Mentions: Our mathematical model also permits a number of general predictions to be made about candidate neurobiological processes that may underlie our model parameters (Fig. 6). First, we propose that the candidate process can be described, for simplicity, in terms of linear or exponential growth-decay kinetics. Second, the processes are presumably sporadic when averaged over many neurons. Their random nature would imply they have noisy power spectra (Fig. 6a, middle row) and considering the processes are key modulators of behavior, their average stochastic nature should result in arrhythmic behavior in the absence of the circadian clock (Fig. 3c). Third, we suggest that the underlying processes have kinetics on the time-scale of tens of minutes. This constraint is based on the magnitude of the model rate constants, which are ~1.5 h−1 on average, suggesting that the processes they represent persist for ~40 min. At the molecular level, this is a long time-scale and suggests that neurotransmitter activity or electrical pulses, which also have exponential kinetics but act on the time-scale of seconds or less, are unlikely to be direct contributors to the exponents in . However, neuropeptide half-life in the brain and accumulation in synaptic boutons happen over span of ~30 min, making these substrates attractive candidates in our model [50]. Lastly, we suggest that on the time-scale of hours the circadian clock is likely the sole pacemaker (Fig. 6a, top row) to temporally gate the relevant neurobiological processes. The circadian gating imposes rhythm on otherwise stochastic processes and when integrated with additional downstream signals, ultimately produces rhythmic patterns in locomotion (Fig. 6a, bottom row). Related to the circadian gating are two additional features that the hypothetical processes might display (Fig. 6b). We suggest that changes in the period of the clock may cause not only parallel changes in the rhythm of the processes but, importantly, also changes in the amplitude of their oscillation. For instance, if and are indeed related to PDF activity, our model predicts that compared to perL animals, in perS animals both the period and the peak–peak amplitude of PDF oscillation is smaller. This prediction is based on our assumption that such changes in the amplitude of the underlying processes likely causes the correlation observed in our data between the average locomotor amplitude and the circadian period, which is predicted surprisingly well by our model (Fig. 4b, c). Together, these characterizations should facilitate experimental identification of the key neurobiological processes that our model parameters represent.Fig. 6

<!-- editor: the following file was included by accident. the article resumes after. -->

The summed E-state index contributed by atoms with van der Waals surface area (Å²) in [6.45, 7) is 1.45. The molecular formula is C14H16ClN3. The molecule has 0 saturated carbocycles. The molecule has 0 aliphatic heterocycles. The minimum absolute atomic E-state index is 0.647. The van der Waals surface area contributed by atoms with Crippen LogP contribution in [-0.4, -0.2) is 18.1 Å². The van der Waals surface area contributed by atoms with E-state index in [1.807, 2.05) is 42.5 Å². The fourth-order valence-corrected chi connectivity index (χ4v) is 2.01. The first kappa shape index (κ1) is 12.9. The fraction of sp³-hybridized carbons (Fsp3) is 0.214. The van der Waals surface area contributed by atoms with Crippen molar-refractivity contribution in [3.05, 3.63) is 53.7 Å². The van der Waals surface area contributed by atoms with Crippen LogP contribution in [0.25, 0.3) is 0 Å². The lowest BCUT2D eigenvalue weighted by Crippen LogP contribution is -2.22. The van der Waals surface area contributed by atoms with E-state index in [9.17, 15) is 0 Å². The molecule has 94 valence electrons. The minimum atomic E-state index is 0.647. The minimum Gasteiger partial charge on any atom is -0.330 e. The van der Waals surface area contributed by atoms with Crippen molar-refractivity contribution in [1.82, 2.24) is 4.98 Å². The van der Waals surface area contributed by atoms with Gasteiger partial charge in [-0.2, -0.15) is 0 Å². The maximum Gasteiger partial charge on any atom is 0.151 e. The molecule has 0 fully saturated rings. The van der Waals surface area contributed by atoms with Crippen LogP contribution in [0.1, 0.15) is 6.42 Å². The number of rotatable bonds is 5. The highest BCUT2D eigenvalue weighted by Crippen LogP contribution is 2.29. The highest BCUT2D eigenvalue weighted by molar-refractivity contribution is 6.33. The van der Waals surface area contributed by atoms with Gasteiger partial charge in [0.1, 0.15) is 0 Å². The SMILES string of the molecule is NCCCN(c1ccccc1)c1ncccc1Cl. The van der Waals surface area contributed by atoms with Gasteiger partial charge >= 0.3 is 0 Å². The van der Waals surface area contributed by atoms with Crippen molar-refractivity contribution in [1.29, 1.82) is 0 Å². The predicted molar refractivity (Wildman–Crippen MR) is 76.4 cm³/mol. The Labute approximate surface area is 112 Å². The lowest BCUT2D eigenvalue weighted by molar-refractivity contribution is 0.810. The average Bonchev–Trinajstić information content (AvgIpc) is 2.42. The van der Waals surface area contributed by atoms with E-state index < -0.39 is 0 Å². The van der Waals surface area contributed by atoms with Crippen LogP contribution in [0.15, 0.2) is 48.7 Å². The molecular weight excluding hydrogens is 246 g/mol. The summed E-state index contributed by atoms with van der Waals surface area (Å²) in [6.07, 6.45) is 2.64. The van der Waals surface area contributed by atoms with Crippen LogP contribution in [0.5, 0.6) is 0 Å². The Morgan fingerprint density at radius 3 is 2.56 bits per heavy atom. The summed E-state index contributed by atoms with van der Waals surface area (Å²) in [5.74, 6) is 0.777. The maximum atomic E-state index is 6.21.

Bottom Line: In the time domain, we find the timescales of the exponentials in our model to be ~1.5 h(-1) on average.Our results indicate that multiple spectral peaks from fly locomotion are simply harmonics of the circadian period rather than independent ultradian oscillators as previously reported.From timescales of the exponentials we hypothesize that model rates reflect activity of the neuropeptides that likely transduce signals of the circadian clock and the sleep-wake homeostat to shape behavioral outputs.

View Article: PubMed Central - PubMed

Affiliation: Department of Physics, University of Miami, 1320 Campo Sano Avenue, Coral Gables, FL, 33146, USA.

ABSTRACT

Background: Circadian clocks are endogenous biochemical oscillators that control daily behavioral rhythms in all living organisms. In fruit fly, the circadian rhythms are typically studied using power spectra of multiday behavioral recordings. Despite decades of study, a quantitative understanding of the temporal shape of Drosophila locomotor rhythms is missing. Locomotor recordings have been used mostly to extract the period of the circadian clock, leaving these data-rich time series largely underutilized. The power spectra of Drosophila and mouse locomotion often show multiple peaks in addition to the expected at T ~ 24 h. Several theoretical and experimental studies have previously used these data to examine interactions between the circadian and other endogenous rhythms, in some cases, attributing peaks in the T < 24 h regime to ultradian oscillators. However, the analysis of fly locomotion was typically performed without considering the shape of time series, while the shape of the signal plays important role in its power spectrum. To account for locomotion patterns in circadian studies we construct a mathematical model of fly activity. Our model allows careful analysis of the temporal shape of behavioral recordings and can provide important information about biochemical mechanisms that control fly activity.

Results: Here we propose a mathematical model with four exponential terms and a single period of oscillation that closely reproduces the shape of the locomotor data in both time and frequency domains. Using our model, we reexamine interactions between the circadian and other endogenous rhythms and show that the proposed single-period waveform is sufficient to explain the position and height of >88 % of spectral peaks in the locomotion of wild-type and circadian mutants of Drosophila. In the time domain, we find the timescales of the exponentials in our model to be ~1.5 h(-1) on average.

Conclusions: Our results indicate that multiple spectral peaks from fly locomotion are simply harmonics of the circadian period rather than independent ultradian oscillators as previously reported. From timescales of the exponentials we hypothesize that model rates reflect activity of the neuropeptides that likely transduce signals of the circadian clock and the sleep-wake homeostat to shape behavioral outputs.

No MeSH data available.


Related in: MedlinePlus